Review of the Casio GW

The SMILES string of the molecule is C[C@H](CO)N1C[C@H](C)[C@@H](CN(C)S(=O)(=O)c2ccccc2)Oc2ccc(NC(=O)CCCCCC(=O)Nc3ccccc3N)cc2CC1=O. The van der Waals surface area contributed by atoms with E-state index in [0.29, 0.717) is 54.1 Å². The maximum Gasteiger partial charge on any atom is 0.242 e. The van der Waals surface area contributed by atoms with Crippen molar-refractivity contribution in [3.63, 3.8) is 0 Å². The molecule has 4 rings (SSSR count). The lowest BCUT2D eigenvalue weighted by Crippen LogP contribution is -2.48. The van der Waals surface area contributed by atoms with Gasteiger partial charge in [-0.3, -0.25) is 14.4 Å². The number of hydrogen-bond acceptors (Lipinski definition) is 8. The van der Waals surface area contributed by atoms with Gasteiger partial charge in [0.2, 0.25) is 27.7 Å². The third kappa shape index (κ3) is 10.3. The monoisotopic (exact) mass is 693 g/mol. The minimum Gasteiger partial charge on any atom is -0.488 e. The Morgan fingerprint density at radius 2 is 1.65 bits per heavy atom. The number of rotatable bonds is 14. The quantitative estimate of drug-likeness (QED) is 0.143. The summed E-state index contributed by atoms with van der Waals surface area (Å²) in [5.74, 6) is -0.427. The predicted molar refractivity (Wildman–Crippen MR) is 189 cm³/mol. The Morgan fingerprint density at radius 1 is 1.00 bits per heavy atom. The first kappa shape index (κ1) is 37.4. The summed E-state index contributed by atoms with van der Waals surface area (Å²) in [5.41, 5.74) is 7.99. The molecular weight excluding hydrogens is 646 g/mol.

Worldtime uses the LCD at 3 o'clock to show you what time it is elsewhere in world whichallows you to keep your eye on the time in two different places as once -- imperativefor anyone who travels with any frequency.There are certain limitations on your ability to receive a time calibration signal,both here and in Japan. You might experience difficulties receiving a signal whilein a building, while moving, while near certain electronics, while under or nearhigh-tension power lines, or while in the mountains. If you don't already own anatomic clock or watch, and you are wondering if you will be able to calibrate whereyou live, you might want to buy an inexpensive atomic device at your local Targetor Wal-mart just to make sure you can indeed receive a signal before spending $300or $400 on a high-end atomic Casio.More on Atomic TimekeepingI've had much better luck calibrating this watch than I had with the GW-300forsome reason. Both watches are equally capable of receiving the radio signal (accordingto both signal strength indicators), however the GW-1100 is much more likely tointerpret the signal, and to do so much faster. I can almost always get the GW-1100to calibrate the first time I try, however the GW-300 often requires at least threetries. I even tested both watches side-by-side a couple times, and the GW-1100was always calibrated itself faster and on fewer attempts. This particular model was purchased in Kyoto, Japan (the all-black is hard tocome by in the US), and I was worried initially that it might not be able to receivethe signal broadcast from the US atomic clock since it uses a different frequencythan the clock in Fukushima. I was pleasantly surprised to learn, however, thatthis watch functions equally well in the US and Japan. The watch automaticallyadjusts based on your home city setting. If your home city setting is LAX, DEN,CHI, or NYC, the watch uses the 60kHz frequency broadcast from Fort Collins. Ifyour home city is TYO, the watch uses the 40kHz signal broadcast from Fukushima,or the 60kHz signal broadcast from Fukuoka. This is a big improvement over olderCasio atomic watches I've had which actually require you to set the frequency directly.It's worth noting that your home city setting is different from the world timefeature. Your home city is used to determine the atomic clock broadcast frequency,and your offset from GMT (the number of hours difference between where you areand Greenwich Mean Time). Your home city is a setting as opposed to a mode. Worldtime is a mode, and does not effect time calibration or the analog time.